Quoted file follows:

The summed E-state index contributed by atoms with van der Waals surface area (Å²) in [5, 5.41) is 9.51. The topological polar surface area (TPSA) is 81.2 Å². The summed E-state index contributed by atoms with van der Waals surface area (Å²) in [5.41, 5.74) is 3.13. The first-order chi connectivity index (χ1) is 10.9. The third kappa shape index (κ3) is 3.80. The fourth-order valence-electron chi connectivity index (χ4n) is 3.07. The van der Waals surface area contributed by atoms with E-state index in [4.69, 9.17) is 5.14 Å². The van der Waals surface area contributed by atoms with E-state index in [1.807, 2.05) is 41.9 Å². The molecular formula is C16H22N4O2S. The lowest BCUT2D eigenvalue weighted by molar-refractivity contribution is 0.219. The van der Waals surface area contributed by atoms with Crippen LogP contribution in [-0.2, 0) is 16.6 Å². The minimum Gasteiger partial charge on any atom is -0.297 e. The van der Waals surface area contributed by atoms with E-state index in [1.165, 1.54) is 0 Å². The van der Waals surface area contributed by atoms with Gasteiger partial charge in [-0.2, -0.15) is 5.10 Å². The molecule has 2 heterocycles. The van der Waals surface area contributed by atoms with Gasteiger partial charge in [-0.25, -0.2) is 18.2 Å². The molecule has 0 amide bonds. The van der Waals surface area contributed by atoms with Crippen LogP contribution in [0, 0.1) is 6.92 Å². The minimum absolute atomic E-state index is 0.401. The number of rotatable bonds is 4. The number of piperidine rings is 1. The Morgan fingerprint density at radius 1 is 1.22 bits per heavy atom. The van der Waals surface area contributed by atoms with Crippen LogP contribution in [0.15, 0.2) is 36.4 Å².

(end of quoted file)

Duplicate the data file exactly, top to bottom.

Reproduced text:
The summed E-state index contributed by atoms with van der Waals surface area (Å²) in [5, 5.41) is 9.51. The topological polar surface area (TPSA) is 81.2 Å². The summed E-state index contributed by atoms with van der Waals surface area (Å²) in [5.41, 5.74) is 3.13. The first-order chi connectivity index (χ1) is 10.9. The third kappa shape index (κ3) is 3.80. The fourth-order valence-electron chi connectivity index (χ4n) is 3.07. The van der Waals surface area contributed by atoms with E-state index in [4.69, 9.17) is 5.14 Å². The van der Waals surface area contributed by atoms with E-state index in [1.807, 2.05) is 41.9 Å². The molecular formula is C16H22N4O2S. The lowest BCUT2D eigenvalue weighted by molar-refractivity contribution is 0.219. The van der Waals surface area contributed by atoms with Crippen LogP contribution in [-0.2, 0) is 16.6 Å². The minimum Gasteiger partial charge on any atom is -0.297 e. The van der Waals surface area contributed by atoms with E-state index in [1.165, 1.54) is 0 Å². The van der Waals surface area contributed by atoms with Gasteiger partial charge in [-0.2, -0.15) is 5.10 Å². The molecule has 2 heterocycles. The van der Waals surface area contributed by atoms with Gasteiger partial charge in [-0.25, -0.2) is 18.2 Å². The molecule has 0 amide bonds. The van der Waals surface area contributed by atoms with Crippen LogP contribution in [0, 0.1) is 6.92 Å². The minimum absolute atomic E-state index is 0.401. The number of rotatable bonds is 4. The number of piperidine rings is 1. The Morgan fingerprint density at radius 1 is 1.22 bits per heavy atom. The van der Waals surface area contributed by atoms with Crippen LogP contribution in [0.15, 0.2) is 36.4 Å².